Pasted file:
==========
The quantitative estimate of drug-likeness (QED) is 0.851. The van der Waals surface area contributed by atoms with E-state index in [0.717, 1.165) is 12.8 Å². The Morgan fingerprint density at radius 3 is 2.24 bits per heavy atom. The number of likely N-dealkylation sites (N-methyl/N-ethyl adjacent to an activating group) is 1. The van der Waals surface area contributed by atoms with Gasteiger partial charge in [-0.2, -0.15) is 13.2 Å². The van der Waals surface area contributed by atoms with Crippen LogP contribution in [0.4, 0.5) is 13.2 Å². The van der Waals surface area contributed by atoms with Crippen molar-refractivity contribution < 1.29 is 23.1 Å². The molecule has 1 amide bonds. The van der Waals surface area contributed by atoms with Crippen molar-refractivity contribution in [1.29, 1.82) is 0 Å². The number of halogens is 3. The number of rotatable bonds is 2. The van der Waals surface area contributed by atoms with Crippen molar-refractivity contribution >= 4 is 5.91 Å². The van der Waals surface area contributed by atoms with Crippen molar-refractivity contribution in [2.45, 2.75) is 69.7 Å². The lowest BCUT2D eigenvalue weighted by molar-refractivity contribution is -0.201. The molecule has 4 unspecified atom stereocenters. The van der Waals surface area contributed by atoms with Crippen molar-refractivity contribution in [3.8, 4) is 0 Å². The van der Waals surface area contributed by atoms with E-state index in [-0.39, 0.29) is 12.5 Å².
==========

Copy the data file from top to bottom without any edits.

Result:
The quantitative estimate of drug-likeness (QED) is 0.851. The van der Waals surface area contributed by atoms with E-state index in [0.717, 1.165) is 12.8 Å². The Morgan fingerprint density at radius 3 is 2.24 bits per heavy atom. The number of likely N-dealkylation sites (N-methyl/N-ethyl adjacent to an activating group) is 1. The van der Waals surface area contributed by atoms with Gasteiger partial charge in [-0.2, -0.15) is 13.2 Å². The van der Waals surface area contributed by atoms with Crippen LogP contribution in [0.4, 0.5) is 13.2 Å². The van der Waals surface area contributed by atoms with Crippen molar-refractivity contribution < 1.29 is 23.1 Å². The molecule has 1 amide bonds. The van der Waals surface area contributed by atoms with Crippen molar-refractivity contribution in [1.29, 1.82) is 0 Å². The number of halogens is 3. The number of rotatable bonds is 2. The van der Waals surface area contributed by atoms with Crippen molar-refractivity contribution >= 4 is 5.91 Å². The van der Waals surface area contributed by atoms with Crippen molar-refractivity contribution in [2.45, 2.75) is 69.7 Å². The lowest BCUT2D eigenvalue weighted by molar-refractivity contribution is -0.201. The molecule has 4 unspecified atom stereocenters. The van der Waals surface area contributed by atoms with Crippen molar-refractivity contribution in [3.8, 4) is 0 Å². The van der Waals surface area contributed by atoms with E-state index in [-0.39, 0.29) is 12.5 Å².